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Child Justice Act Seminar: 2010


Title: Slide 1 Author: Dept of Justice Last modified by: Iole Matthews Created Date: 2/13/2010 5:33:07 PM Document presentation format: On-screen Show (4:3) – PowerPoint PPT presentation

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Title: Child Justice Act Seminar: 2010

Child Justice Act Seminar 2010
Presentation courtesy L Radyn, KZNJetCom
  • ACT 75 OF 2008
  • May I please introduce you to the rest of our
    program today?
  • An overview of the Act
  • 2. The preliminary enquiry
  • 3. The regulations
  • 4. Discussion and the way forward

Q What is the objective of the Act? R
Objectives set out in Section 2. First object
To protect the rights of children as stipulated
in the Constitution. Second object To create
a balance between the rights of the child and the
rights of the community children are held
accountable for their actions to the victim, the
family of the child, and the community. No child
is an angel! So dont treat them as such
balance, balance, balance!
Emphasis placed on involvement of Parents
Re - integration of children into the community
(after being dealt with by the courts) is very
Of particular importance is the reference in the
Act to co-operation between ALL government
departments, and all other organisations and
agencies. Until now there was no legal obligation
for such co operation.
  • The Act spells out the importance of-
  • Children (juvenile offenders) being dealt with in
    a manner
  • appropriate to their age
  • 2. Children being dealt with in accordance with
    their intelligence (tall order!!)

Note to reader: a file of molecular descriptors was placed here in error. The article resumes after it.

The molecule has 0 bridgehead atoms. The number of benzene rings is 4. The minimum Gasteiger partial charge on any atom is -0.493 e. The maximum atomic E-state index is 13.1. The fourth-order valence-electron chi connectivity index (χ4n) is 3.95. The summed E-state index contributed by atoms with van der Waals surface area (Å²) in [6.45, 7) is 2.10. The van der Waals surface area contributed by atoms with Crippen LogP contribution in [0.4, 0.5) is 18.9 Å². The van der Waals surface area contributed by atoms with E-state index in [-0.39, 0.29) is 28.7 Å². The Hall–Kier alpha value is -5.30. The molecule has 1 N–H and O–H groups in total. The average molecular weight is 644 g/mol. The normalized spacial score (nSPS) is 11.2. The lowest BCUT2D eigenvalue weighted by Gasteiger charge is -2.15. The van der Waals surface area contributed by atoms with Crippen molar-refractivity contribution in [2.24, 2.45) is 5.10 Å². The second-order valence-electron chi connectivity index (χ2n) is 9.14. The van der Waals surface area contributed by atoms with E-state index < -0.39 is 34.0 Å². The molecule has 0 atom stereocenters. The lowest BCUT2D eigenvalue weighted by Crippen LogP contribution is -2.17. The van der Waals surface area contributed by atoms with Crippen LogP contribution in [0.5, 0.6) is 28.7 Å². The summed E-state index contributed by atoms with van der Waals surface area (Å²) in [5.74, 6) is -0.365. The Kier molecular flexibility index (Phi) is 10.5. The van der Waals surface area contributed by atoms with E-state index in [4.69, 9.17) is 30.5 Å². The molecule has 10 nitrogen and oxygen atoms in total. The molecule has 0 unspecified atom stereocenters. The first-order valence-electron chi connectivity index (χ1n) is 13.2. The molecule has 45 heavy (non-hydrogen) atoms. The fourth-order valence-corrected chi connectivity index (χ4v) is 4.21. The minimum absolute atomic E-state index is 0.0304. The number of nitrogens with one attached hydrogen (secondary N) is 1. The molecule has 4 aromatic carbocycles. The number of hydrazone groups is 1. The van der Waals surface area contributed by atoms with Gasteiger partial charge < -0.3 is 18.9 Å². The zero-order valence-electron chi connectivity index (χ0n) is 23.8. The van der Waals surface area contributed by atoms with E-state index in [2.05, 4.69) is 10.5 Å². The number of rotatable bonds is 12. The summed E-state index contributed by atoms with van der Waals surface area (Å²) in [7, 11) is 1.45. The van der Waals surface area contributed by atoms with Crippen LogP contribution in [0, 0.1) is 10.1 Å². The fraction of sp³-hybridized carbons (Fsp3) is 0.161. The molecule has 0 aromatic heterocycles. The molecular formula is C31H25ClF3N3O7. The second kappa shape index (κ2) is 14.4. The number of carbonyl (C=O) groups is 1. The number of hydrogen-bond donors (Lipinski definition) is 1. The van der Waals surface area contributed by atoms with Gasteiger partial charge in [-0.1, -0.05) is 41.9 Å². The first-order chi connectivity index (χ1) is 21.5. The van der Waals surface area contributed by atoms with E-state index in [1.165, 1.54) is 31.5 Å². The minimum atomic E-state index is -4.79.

• 3. Children without parents (orphans) being
    afforded equal access to services.
  • A very far reaching provision in the Act is
  • (but compulsory) pre trial procedure called
    a preliminary inquiry which is inquisitorial in
    nature and may be held IN a court
  • or any other suitable place
  • Very important This is the childs first
  • appearance in Court and must take place
  • in the Magistrates Court nowhere else.
  • Another important change We will now speak of a
    Child Justice Court as opposed to Juvenile

What is the difference between a Child Justice
Court and a Childrens Court? A Child Justice
court is an ordinary criminal court held in
camera must be assisted by guardian.
What is Restorative Justice? (Is it
applicable to the Child Justice
Court?) Restorative Justice means an approach to
justice that aims to involve a child offender,
the victim, the families concerned and community
members to collectively identify and address
harms, needs and obligations through accepting
responsibility, making restitution, taking
measures to prevent a recurrence of the incident
and promoting reconciliation. ( There are many
definitions but this is the one that applies to
the Child Justice Act)
  • Who does the Act apply to?
  • (i.t.o Constitution a child becomes an adult
    at 18)
  • It applies to children who comes into conflict
    with the law and they are-
  • Children below 10 years (doli incapax not
    criminally liable) at the time when offence
    committed. Sect 9 inter alia provides for such
    child to be referred to a Childrens Court or
  • 2. Children older than 10 but younger than 18 at
    the time of arrest or when summons being served.
    (as opposed to time of commission of offence)
    Reason Act intends to apply to children
    actually in the criminal justice system)
  • 3. Children older than 18 but under 21 who
    committed an offence when they were younger than
    18. Although they are not children, they are
    still young, and can benefit from the Act.

  • Procedures applicable to age groups.
  • Under 10 years referred to probation officer
    (please note, not welfare officer)
  • 10 years or older must be assessed by a
    probation officer before first appearance in
    court, unless assessment is dispensed with See
    Sect 41(3) and Sect 47(5).
  • A preliminary inquiry must be held in respect of
    each child after assessment, except where
    diversion took place, or where doli capax not
    likely to be proved.
  • 4. If child is not diverted at preliminary